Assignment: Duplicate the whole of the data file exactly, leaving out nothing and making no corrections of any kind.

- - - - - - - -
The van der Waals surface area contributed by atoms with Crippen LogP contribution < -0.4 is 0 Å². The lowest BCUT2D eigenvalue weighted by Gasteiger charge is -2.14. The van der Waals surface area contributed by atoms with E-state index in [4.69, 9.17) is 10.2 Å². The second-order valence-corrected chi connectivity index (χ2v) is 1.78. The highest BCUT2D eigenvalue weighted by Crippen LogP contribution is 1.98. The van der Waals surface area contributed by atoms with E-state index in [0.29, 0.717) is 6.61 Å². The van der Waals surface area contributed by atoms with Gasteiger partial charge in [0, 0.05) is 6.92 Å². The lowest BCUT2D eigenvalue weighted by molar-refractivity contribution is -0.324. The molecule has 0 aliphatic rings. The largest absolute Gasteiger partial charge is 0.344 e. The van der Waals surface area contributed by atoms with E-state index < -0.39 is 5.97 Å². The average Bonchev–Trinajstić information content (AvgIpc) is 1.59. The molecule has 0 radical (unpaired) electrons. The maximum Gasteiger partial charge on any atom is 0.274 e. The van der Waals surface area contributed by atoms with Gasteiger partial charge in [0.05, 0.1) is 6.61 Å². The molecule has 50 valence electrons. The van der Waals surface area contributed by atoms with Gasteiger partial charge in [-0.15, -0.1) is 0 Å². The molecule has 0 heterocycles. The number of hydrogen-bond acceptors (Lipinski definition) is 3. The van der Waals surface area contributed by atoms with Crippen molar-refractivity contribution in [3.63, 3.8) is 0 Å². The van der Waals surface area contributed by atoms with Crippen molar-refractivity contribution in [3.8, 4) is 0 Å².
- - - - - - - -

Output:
The van der Waals surface area contributed by atoms with Crippen LogP contribution < -0.4 is 0 Å². The lowest BCUT2D eigenvalue weighted by Gasteiger charge is -2.14. The van der Waals surface area contributed by atoms with E-state index in [4.69, 9.17) is 10.2 Å². The second-order valence-corrected chi connectivity index (χ2v) is 1.78. The highest BCUT2D eigenvalue weighted by Crippen LogP contribution is 1.98. The van der Waals surface area contributed by atoms with E-state index in [0.29, 0.717) is 6.61 Å². The van der Waals surface area contributed by atoms with Gasteiger partial charge in [0, 0.05) is 6.92 Å². The lowest BCUT2D eigenvalue weighted by molar-refractivity contribution is -0.324. The molecule has 0 aliphatic rings. The largest absolute Gasteiger partial charge is 0.344 e. The van der Waals surface area contributed by atoms with E-state index < -0.39 is 5.97 Å². The average Bonchev–Trinajstić information content (AvgIpc) is 1.59. The molecule has 0 radical (unpaired) electrons. The maximum Gasteiger partial charge on any atom is 0.274 e. The van der Waals surface area contributed by atoms with Gasteiger partial charge in [0.05, 0.1) is 6.61 Å². The molecule has 50 valence electrons. The van der Waals surface area contributed by atoms with Gasteiger partial charge in [-0.15, -0.1) is 0 Å². The molecule has 0 heterocycles. The number of hydrogen-bond acceptors (Lipinski definition) is 3. The van der Waals surface area contributed by atoms with Crippen molar-refractivity contribution in [3.63, 3.8) is 0 Å². The van der Waals surface area contributed by atoms with Crippen molar-refractivity contribution in [3.8, 4) is 0 Å².